Sport Soccer

Thursday 27 October 2016

Restless Teddy's future on the line

Published 11/10/2015 | 16:00

Teddy Sheringham: 'People can think what they want and talk about your girl and your lifestyle, but if you're not happy when you shut the front door, what does it matter? You've got to do what makes you happy because you only get one life'
Teddy Sheringham: 'People can think what they want and talk about your girl and your lifestyle, but if you're not happy when you shut the front door, what does it matter? You've got to do what makes you happy because you only get one life'

We drive south from the train station at Stevenage on the A602 and take the first exit to the ground and Broadhall Way. A man with a clipboard is guarding the car park. Cas winds down the window but doesn't have to explain he is Tony Cascarino. "Head up towards the top," the steward advises. "Thirty-five should be free."

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He finds the space and I follow him across the car park to the Directors' entrance.

Confession: I've never been to the Lamex Stadium before. And it's my first time to watch Stevenage or Dagenham & Redbridge or a Johnstone's Paint Trophy game. But hey, there's more to football than Ireland beating Germany.

We take our seats and watch as the teams take to the pitch. Fourteen hundred Stevenage fans have streamed into the ground. Their team have lost four games on the spin and sit 20th - three places above Dagenham - in League Two. A win will restore confidence and set them up for the visit to Exeter on Sunday. So it's a big game for 'The Boro'.

But it's the manager we've come to see.

My first time to meet Teddy Sheringham was at Cas's (second) wedding in June 2000. He was playing for Man United, dating the gorgeous Nicola Smith - a sister of Mandy - and rocked up to the reception in a jaw-dropping Ferrari. A year later, at age 35, he was the PFA (Professional Footballers' Association) Player of the Year. Teddy had it all.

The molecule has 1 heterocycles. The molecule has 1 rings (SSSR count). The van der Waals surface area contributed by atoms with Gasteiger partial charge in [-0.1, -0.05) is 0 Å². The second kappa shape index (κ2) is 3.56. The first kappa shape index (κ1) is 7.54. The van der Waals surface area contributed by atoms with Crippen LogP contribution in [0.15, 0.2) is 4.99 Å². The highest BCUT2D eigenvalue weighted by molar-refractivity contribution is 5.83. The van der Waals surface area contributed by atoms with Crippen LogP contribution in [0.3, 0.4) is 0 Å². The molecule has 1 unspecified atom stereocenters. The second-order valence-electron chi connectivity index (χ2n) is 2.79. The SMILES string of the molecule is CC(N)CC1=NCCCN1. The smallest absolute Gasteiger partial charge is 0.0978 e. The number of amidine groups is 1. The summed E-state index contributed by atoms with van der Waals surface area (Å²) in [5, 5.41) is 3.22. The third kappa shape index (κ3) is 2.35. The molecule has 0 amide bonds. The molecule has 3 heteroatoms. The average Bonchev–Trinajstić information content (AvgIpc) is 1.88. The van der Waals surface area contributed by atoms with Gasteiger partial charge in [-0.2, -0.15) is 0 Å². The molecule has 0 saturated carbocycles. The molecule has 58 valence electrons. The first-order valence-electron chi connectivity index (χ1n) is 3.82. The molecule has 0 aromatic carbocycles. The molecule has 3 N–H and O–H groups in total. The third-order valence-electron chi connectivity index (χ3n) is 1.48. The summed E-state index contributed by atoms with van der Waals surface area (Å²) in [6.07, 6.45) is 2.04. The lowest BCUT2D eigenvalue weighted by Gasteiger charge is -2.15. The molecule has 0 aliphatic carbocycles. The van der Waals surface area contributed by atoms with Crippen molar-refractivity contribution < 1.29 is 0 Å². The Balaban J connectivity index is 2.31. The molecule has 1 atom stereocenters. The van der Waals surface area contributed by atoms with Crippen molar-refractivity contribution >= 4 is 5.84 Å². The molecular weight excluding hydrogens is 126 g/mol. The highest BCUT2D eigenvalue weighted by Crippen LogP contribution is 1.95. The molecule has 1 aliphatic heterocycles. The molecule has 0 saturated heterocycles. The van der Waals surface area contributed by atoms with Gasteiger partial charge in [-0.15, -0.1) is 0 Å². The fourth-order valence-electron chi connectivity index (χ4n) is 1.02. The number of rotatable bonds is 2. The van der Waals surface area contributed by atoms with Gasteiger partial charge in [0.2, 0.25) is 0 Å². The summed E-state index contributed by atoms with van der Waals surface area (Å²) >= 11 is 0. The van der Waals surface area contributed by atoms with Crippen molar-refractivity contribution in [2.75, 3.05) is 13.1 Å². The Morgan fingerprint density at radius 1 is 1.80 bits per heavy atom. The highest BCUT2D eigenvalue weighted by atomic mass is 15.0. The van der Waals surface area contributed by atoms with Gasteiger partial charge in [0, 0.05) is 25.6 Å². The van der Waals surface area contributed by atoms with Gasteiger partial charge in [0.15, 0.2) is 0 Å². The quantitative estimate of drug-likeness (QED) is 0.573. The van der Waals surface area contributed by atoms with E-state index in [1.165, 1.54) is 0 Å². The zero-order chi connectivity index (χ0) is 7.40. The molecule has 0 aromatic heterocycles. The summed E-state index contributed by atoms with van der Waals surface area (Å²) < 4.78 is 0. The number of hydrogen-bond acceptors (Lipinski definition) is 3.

In December 2002, he had moved to Tottenham when I interviewed him for the first time at the Spurs training ground in Chigwell. John Gorman's office was empty that afternoon and as he slipped behind the assistant manager's desk and awaited the first question, I suggested he could get to like it.

"Yeah, it's a nice chair for relaxing," he grinned.

"So when should we announce your appointment?"

"Don't hold your breath," he said. "People have talked about me going into management but . . . I don't know. I'm very good at understanding what's going on on a football pitch and dealing with it there and then, but I'm not so sure I could sit and watch a team and say, 'This is what needs to be done.' Maybe that comes with experience? I don't know. At the moment, I am enjoying being a footballer, and that's all I want to do."

Five years passed. He moved from Spurs to Plymouth to West Ham to Colchester and was still scoring goals at the age of 41. His girlfriends were getting younger, his cars were getting faster, and the Trophy cabinet at his north London home ('Camp Nou') was the most impressive I'd ever seen: FA Cup winner, Premier League winner, Champions League winner, PFA Player of the Year, Football Writers Player of the Year, Manchester United Player of the Year, West Ham Player of the Year.

What was the secret?

You opened his fridge expecting cultured yoghurts from Harrods and reduced Balsamic vinegars and condiments from Selfridges and gallons of bottled water from the world's purest springs, and the freshest of organically produced fruit and veg but where did the great Teddy Sheringham get his energy?

(Those of a sensitive nature, please look away.)

Two Time Out bars. Five tins of Fosters larger. One Cadbury's Caramel bar. Four tins of Red Bull. One jar of Tesco's strawberry jam. Five bottled beers. One jar of Colman's horseradish sauce. Two bottles of Dom Perignon. One tub of Flora. Two bottles of white wine. One jar of Colman's mustard. One carton of milk. Six (slightly rotten) tomatoes.